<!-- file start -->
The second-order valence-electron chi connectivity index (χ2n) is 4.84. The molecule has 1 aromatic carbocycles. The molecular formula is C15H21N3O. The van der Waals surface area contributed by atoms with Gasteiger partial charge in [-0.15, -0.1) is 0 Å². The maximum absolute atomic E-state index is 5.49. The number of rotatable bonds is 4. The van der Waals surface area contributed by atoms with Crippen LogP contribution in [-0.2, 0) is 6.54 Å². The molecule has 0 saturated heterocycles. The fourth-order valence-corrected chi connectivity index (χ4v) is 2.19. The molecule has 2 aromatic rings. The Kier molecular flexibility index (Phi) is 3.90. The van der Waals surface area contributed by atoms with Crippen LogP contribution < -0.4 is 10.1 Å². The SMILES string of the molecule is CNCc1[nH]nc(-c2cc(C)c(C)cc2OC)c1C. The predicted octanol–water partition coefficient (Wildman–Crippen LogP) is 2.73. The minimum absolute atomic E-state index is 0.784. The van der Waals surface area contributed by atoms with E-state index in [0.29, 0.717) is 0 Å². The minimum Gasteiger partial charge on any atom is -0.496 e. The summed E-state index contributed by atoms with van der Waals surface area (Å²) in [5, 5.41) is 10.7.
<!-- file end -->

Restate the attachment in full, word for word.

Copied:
The second-order valence-electron chi connectivity index (χ2n) is 4.84. The molecule has 1 aromatic carbocycles. The molecular formula is C15H21N3O. The van der Waals surface area contributed by atoms with Gasteiger partial charge in [-0.15, -0.1) is 0 Å². The maximum absolute atomic E-state index is 5.49. The number of rotatable bonds is 4. The van der Waals surface area contributed by atoms with Crippen LogP contribution in [-0.2, 0) is 6.54 Å². The molecule has 0 saturated heterocycles. The fourth-order valence-corrected chi connectivity index (χ4v) is 2.19. The molecule has 2 aromatic rings. The Kier molecular flexibility index (Phi) is 3.90. The van der Waals surface area contributed by atoms with Crippen LogP contribution < -0.4 is 10.1 Å². The SMILES string of the molecule is CNCc1[nH]nc(-c2cc(C)c(C)cc2OC)c1C. The predicted octanol–water partition coefficient (Wildman–Crippen LogP) is 2.73. The minimum absolute atomic E-state index is 0.784. The van der Waals surface area contributed by atoms with E-state index in [0.29, 0.717) is 0 Å². The minimum Gasteiger partial charge on any atom is -0.496 e. The summed E-state index contributed by atoms with van der Waals surface area (Å²) in [5, 5.41) is 10.7.